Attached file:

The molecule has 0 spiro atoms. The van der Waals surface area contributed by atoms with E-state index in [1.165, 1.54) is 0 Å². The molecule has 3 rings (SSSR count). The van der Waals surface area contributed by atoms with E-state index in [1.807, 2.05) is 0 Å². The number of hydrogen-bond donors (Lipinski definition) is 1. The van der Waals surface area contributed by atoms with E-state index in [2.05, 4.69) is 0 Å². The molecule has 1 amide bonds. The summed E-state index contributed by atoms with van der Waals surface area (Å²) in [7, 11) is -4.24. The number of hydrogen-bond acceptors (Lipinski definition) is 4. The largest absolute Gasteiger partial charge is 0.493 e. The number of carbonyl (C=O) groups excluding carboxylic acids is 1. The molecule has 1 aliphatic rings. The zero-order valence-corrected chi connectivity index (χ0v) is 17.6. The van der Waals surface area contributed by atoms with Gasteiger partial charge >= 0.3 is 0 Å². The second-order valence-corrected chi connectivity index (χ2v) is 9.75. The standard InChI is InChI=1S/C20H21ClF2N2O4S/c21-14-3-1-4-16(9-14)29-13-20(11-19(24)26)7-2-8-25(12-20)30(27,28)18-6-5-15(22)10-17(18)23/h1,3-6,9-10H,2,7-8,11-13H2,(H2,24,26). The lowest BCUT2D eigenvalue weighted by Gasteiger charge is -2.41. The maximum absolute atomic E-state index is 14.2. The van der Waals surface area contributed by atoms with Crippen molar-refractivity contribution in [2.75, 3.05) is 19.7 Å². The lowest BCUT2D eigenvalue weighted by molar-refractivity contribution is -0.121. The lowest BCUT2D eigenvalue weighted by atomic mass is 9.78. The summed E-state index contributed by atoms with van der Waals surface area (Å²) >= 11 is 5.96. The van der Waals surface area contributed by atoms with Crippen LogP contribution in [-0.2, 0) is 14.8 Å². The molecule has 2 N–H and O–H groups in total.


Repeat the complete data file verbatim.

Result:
The molecule has 0 spiro atoms. The van der Waals surface area contributed by atoms with E-state index in [1.165, 1.54) is 0 Å². The molecule has 3 rings (SSSR count). The van der Waals surface area contributed by atoms with E-state index in [1.807, 2.05) is 0 Å². The number of hydrogen-bond donors (Lipinski definition) is 1. The van der Waals surface area contributed by atoms with E-state index in [2.05, 4.69) is 0 Å². The molecule has 1 amide bonds. The summed E-state index contributed by atoms with van der Waals surface area (Å²) in [7, 11) is -4.24. The number of hydrogen-bond acceptors (Lipinski definition) is 4. The largest absolute Gasteiger partial charge is 0.493 e. The number of carbonyl (C=O) groups excluding carboxylic acids is 1. The molecule has 1 aliphatic rings. The zero-order valence-corrected chi connectivity index (χ0v) is 17.6. The van der Waals surface area contributed by atoms with Gasteiger partial charge >= 0.3 is 0 Å². The second-order valence-corrected chi connectivity index (χ2v) is 9.75. The standard InChI is InChI=1S/C20H21ClF2N2O4S/c21-14-3-1-4-16(9-14)29-13-20(11-19(24)26)7-2-8-25(12-20)30(27,28)18-6-5-15(22)10-17(18)23/h1,3-6,9-10H,2,7-8,11-13H2,(H2,24,26). The lowest BCUT2D eigenvalue weighted by Gasteiger charge is -2.41. The maximum absolute atomic E-state index is 14.2. The van der Waals surface area contributed by atoms with Crippen molar-refractivity contribution in [2.75, 3.05) is 19.7 Å². The lowest BCUT2D eigenvalue weighted by molar-refractivity contribution is -0.121. The lowest BCUT2D eigenvalue weighted by atomic mass is 9.78. The summed E-state index contributed by atoms with van der Waals surface area (Å²) >= 11 is 5.96. The van der Waals surface area contributed by atoms with Crippen LogP contribution in [-0.2, 0) is 14.8 Å². The molecule has 2 N–H and O–H groups in total.